The Valve Steam Deck is expected to begin shipping in December to customers who pre-orders the handheld gaming computer for $399 or more. But ever since introducing the Linux-powered PC with a custom AMD processor this summer, Valve has been getting a lot of questions.

So the company has published a FAQ with some answers. Among other things, we’ve learned that you can run non-Steam games on the Steam Deck, if you opt for the priciest model you’ll get a slightly better display, and you the computer supports dual booting.

The Steam Deck ships with Steam OS, an operating system that’s based on Arch Linux with a custom user interface, Valve’s Steam game client, and Valve’s Proton software, which allows users to play many Windows PC games on Linux.

But the Steam Deck is a full-fledged computer capable of running different operating systems, and according to Valve’s FAQ, the BIOS won’t block users from installing multiple operating systems. That means you could, for example, install Windows or Ubuntu alongside Steam OS and decide which to run at startups.

Don’t want to use up precious disk space, or just want to poke around an operating system before deciding whether to install it? The Steam Deck also supports booting from a microSD card, which means that you could install an operating system to removable storage.

Speaking of microSD cards, if you use them with the Steam Deck while it’s running Steam OS, the operating system will format the cards to the ext4 file system. That means they probably won’t be readable by a Windows computer unless you use third-party software.

Other interesting tidbits from the FAQ (some of which have been previously reported):

  • The Steam Deck will not support external GPUs.
  • You can use the Steam Deck as a PC controller through Steam’s Remote Play software.
  • You could plug in a VR headset if you wanted to, but the Steam Deck isn’t optimized for that use case.
  • Connecting a dock doesn’t boost performance, it just gives you more ports.
  • All Steam Deck models have IPS LCD displays, but only the 512GB model has “an additional anti-glare etched treatment applied to it.”
  • The Steam Deck has dual LRA motors for haptic feedback, with one under each trackpad.

If you haven’t already pre-ordered a Steam Deck, you’ll have to reserve a place in line: Valve says it currently doesn’t expect new orders to be available until after the second quarter of 2022. But pricing remains the same as it did on day one:

  • Steam Deck with 64GB of EMMC storage for $399
  • Steam Deck with a 256GB NVMe SSD and carrying case for $529
  • Steam Deck with 512GB NMVe SSD, case, and anti-glare glass for $649

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14 replies on “Valve’s Steam Deck supports dual boot and booting from a microSD card”

    1. Based on the summary on Reddit, the performance is looking pretty good. Even better when devs tweak their games to detect the Deck and apply optimized settings right off the the bat.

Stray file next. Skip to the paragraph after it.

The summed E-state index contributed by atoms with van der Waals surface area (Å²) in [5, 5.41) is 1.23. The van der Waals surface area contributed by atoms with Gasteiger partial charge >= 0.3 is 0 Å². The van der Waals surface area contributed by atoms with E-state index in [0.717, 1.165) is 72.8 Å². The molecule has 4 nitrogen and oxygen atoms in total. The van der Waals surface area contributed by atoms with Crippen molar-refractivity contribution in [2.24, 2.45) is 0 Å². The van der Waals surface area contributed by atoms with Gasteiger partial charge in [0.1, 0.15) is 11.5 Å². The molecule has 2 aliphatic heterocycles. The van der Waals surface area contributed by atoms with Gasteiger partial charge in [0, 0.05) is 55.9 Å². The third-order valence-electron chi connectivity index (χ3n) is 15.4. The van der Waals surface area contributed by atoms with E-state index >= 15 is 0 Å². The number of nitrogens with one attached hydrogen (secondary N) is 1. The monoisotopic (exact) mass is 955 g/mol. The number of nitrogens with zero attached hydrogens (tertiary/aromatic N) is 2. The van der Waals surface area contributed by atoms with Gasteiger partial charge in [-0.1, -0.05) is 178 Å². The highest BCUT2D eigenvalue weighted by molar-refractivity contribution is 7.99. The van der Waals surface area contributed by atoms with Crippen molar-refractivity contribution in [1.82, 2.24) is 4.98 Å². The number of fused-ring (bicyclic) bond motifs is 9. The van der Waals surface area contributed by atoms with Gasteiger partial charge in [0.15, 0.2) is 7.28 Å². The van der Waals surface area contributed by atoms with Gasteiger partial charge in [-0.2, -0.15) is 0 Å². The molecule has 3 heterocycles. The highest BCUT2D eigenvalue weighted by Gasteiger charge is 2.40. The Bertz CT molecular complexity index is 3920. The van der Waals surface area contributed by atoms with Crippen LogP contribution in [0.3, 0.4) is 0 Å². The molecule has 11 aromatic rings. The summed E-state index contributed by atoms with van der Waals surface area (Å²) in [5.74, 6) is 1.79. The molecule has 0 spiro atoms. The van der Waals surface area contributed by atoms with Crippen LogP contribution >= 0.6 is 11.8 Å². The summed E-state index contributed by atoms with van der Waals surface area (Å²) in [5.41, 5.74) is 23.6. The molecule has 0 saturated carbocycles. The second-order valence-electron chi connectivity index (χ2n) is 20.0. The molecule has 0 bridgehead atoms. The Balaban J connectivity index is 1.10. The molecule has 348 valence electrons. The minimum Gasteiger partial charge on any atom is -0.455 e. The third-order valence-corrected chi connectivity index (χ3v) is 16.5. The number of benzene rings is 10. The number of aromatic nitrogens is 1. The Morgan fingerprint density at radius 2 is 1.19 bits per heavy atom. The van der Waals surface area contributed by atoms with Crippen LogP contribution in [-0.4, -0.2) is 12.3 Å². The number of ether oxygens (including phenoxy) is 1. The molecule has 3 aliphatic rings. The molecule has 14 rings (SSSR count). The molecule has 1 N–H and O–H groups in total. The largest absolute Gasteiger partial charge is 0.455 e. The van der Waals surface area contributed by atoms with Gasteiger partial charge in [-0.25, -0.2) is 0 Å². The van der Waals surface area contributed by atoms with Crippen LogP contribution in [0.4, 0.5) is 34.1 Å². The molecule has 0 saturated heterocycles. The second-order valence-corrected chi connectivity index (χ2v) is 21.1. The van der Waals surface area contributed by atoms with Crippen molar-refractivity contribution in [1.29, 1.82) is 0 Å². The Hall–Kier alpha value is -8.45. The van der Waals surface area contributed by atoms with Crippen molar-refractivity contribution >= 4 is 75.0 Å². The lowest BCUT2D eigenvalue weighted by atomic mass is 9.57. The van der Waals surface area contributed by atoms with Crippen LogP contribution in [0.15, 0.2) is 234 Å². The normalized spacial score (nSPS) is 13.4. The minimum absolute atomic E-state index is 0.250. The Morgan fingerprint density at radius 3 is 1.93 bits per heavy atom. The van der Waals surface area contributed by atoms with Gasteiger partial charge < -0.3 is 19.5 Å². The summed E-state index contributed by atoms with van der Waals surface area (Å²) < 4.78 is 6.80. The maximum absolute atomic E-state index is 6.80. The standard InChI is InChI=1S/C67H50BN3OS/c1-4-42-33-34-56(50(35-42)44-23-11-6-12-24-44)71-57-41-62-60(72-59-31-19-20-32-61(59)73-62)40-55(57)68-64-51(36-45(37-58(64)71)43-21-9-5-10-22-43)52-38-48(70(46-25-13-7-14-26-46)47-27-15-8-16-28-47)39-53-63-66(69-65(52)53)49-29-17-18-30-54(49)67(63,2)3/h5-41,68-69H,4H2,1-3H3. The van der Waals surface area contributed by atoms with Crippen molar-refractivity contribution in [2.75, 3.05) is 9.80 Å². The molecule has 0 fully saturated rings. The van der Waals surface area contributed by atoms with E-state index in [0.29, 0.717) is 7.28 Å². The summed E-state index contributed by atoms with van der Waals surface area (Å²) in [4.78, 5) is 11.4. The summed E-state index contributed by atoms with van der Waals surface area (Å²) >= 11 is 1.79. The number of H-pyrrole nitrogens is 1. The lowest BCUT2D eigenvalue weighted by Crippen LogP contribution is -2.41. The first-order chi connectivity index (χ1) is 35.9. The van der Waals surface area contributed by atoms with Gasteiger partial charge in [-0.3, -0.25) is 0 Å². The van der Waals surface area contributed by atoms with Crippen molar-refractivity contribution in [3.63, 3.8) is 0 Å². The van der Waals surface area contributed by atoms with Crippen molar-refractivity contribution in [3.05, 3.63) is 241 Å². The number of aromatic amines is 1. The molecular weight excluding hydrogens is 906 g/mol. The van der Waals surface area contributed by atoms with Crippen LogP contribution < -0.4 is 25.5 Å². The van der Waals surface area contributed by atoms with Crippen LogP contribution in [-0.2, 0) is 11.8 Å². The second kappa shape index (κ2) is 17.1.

Can’t wait for my Steam Deck.

  1. Somewhat related news, it’s also been confirmed that the Steam Deck uses an M.2 2230 card for storage, including the eMMC model. So theoretically you can buy the eMMC model and upgrade the storage.

    However Valve has stated that it is not intended to be user accessible. But several people have already managed to access it. Apparently you need to remove some EMI shielding to access it, so it’s not very convenient.

    1. Oh, some devs took apart their kits? Any links to details? I wonder how difficult it is to open, remove the shielding and put things back together.

      I’ve seen EMI shielding for other notebooks/tablets and removing them was sometimes kind of “permanent” depending on skill.

  2. Been excited to for my Steam Deck order. Nice to see we’re seeing more info now that game devs got their kits. Some devs even ignored Valve’s terms and showed off the SteamOS UI. Looking pretty good.

    Glad to finally see a reputable company making a gaming PC handheld. Hopefully, this encourages some large PC OEMs to enter the market too.

    1. Glad to finally see a reputable company making a gaming PC handheld. Hopefully, this encourages some large PC OEMs to enter the market too.

      Ooh. Shots fired!

    2. “Glad to finally see a reputable company making a gaming PC handheld.”

      And not a day too soon.

    3. “Glad to finally see a reputable company making a gaming PC handheld. Hopefully, this encourages some large PC OEMs to enter the market too.”

      I’ve been sitting on the sidelines waiting for this. Too many horror stories with the current companies. Finally going to get a handheld gaming PC in Q1 2022!

  3. Nice that there’s an option to fallback to Windows just in case for some games. Plus, you don’t have to replace the OS.

    I wonder what’d be worse between my handhelds:
    Gaming compatibility with Windows + Intel’s horrible Tiger Lake GPU drivers.


    Gaming compatibility with SteamOS + Proton on the Steam Deck where Valve’s actively working with AMD and game devs.

    I already know how crappy it is to game on Tiger Lake and Windows. I’ll find out about the Steam Deck this December!

    1. Quote from Linus Tech Tips about the 2021 Intel GPD Win Max that summarizes the experience: This is not a great experience.

      The characters and background are glitching but at least the FPS is high, right? XD

      1. Yeah, the Intel GPU driver problem has been a thing for years.

        Nice to see an AMD chip is making it into the Steam Deck. I’ve also been reading that the open source AMD Linux graphics drivers are pretty good. At least based on the coverage at

    2. Yeah, the Intel GPU drivers are pretty bad. All those quoted FPS numbers don’t tell people how the graphics actual looks or the game crashes every few minutes.

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